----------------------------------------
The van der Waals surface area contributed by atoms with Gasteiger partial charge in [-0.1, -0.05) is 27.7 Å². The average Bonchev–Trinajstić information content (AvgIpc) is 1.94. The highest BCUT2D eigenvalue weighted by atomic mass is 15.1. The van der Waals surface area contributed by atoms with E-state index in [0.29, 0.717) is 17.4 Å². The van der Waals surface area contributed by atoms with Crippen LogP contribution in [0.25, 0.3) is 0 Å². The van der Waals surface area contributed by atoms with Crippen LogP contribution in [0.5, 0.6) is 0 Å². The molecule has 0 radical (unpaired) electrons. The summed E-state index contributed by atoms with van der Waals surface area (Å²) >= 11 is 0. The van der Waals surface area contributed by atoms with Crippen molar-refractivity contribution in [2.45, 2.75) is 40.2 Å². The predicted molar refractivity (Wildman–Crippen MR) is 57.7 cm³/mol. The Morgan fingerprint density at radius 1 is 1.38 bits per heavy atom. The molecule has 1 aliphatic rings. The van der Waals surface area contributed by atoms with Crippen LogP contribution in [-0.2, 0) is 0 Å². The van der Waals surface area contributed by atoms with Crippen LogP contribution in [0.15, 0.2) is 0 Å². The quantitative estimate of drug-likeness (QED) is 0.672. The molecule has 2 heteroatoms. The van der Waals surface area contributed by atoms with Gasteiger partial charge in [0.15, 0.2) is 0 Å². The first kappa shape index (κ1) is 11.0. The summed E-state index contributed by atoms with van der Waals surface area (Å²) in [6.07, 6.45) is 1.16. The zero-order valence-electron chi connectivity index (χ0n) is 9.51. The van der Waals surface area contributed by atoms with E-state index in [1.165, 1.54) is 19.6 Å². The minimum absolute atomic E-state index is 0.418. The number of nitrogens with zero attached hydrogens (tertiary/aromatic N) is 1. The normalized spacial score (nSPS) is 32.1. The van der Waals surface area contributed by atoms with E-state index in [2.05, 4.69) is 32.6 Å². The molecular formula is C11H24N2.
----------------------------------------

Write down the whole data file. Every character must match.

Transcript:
The van der Waals surface area contributed by atoms with Gasteiger partial charge in [-0.1, -0.05) is 27.7 Å². The average Bonchev–Trinajstić information content (AvgIpc) is 1.94. The highest BCUT2D eigenvalue weighted by atomic mass is 15.1. The van der Waals surface area contributed by atoms with E-state index in [0.29, 0.717) is 17.4 Å². The van der Waals surface area contributed by atoms with Crippen LogP contribution in [0.25, 0.3) is 0 Å². The van der Waals surface area contributed by atoms with Crippen LogP contribution in [0.5, 0.6) is 0 Å². The molecule has 0 radical (unpaired) electrons. The summed E-state index contributed by atoms with van der Waals surface area (Å²) >= 11 is 0. The van der Waals surface area contributed by atoms with Crippen molar-refractivity contribution in [2.45, 2.75) is 40.2 Å². The predicted molar refractivity (Wildman–Crippen MR) is 57.7 cm³/mol. The Morgan fingerprint density at radius 1 is 1.38 bits per heavy atom. The molecule has 1 aliphatic rings. The van der Waals surface area contributed by atoms with Crippen LogP contribution in [-0.2, 0) is 0 Å². The van der Waals surface area contributed by atoms with Crippen LogP contribution in [0.15, 0.2) is 0 Å². The quantitative estimate of drug-likeness (QED) is 0.672. The molecule has 2 heteroatoms. The van der Waals surface area contributed by atoms with Gasteiger partial charge in [0.15, 0.2) is 0 Å². The first kappa shape index (κ1) is 11.0. The summed E-state index contributed by atoms with van der Waals surface area (Å²) in [6.07, 6.45) is 1.16. The zero-order valence-electron chi connectivity index (χ0n) is 9.51. The van der Waals surface area contributed by atoms with E-state index in [1.165, 1.54) is 19.6 Å². The minimum absolute atomic E-state index is 0.418. The number of nitrogens with zero attached hydrogens (tertiary/aromatic N) is 1. The normalized spacial score (nSPS) is 32.1. The van der Waals surface area contributed by atoms with E-state index in [2.05, 4.69) is 32.6 Å². The molecular formula is C11H24N2.